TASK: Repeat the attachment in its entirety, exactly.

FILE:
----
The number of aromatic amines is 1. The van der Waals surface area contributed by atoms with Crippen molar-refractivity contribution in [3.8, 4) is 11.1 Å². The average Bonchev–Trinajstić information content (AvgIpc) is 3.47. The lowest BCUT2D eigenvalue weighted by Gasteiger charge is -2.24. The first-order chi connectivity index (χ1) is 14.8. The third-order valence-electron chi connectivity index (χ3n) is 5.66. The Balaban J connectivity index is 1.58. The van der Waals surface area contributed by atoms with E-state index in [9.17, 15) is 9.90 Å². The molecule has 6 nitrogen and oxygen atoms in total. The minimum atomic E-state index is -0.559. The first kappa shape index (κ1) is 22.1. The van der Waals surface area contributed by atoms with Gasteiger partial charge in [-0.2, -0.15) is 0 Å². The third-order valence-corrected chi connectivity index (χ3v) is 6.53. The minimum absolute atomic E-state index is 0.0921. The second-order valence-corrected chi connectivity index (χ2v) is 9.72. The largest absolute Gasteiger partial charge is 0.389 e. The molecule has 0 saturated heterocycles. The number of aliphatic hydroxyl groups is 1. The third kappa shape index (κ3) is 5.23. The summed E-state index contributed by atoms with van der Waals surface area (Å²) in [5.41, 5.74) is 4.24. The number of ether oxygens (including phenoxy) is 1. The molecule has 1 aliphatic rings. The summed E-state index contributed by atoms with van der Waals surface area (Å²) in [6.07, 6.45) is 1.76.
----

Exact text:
The number of aromatic amines is 1. The van der Waals surface area contributed by atoms with Crippen molar-refractivity contribution in [3.8, 4) is 11.1 Å². The average Bonchev–Trinajstić information content (AvgIpc) is 3.47. The lowest BCUT2D eigenvalue weighted by Gasteiger charge is -2.24. The first-order chi connectivity index (χ1) is 14.8. The third-order valence-electron chi connectivity index (χ3n) is 5.66. The Balaban J connectivity index is 1.58. The van der Waals surface area contributed by atoms with E-state index in [9.17, 15) is 9.90 Å². The molecule has 6 nitrogen and oxygen atoms in total. The minimum atomic E-state index is -0.559. The first kappa shape index (κ1) is 22.1. The van der Waals surface area contributed by atoms with Gasteiger partial charge in [-0.2, -0.15) is 0 Å². The third-order valence-corrected chi connectivity index (χ3v) is 6.53. The minimum absolute atomic E-state index is 0.0921. The second-order valence-corrected chi connectivity index (χ2v) is 9.72. The largest absolute Gasteiger partial charge is 0.389 e. The molecule has 0 saturated heterocycles. The number of aliphatic hydroxyl groups is 1. The third kappa shape index (κ3) is 5.23. The summed E-state index contributed by atoms with van der Waals surface area (Å²) in [5.41, 5.74) is 4.24. The number of ether oxygens (including phenoxy) is 1. The molecule has 1 aliphatic rings. The summed E-state index contributed by atoms with van der Waals surface area (Å²) in [6.07, 6.45) is 1.76.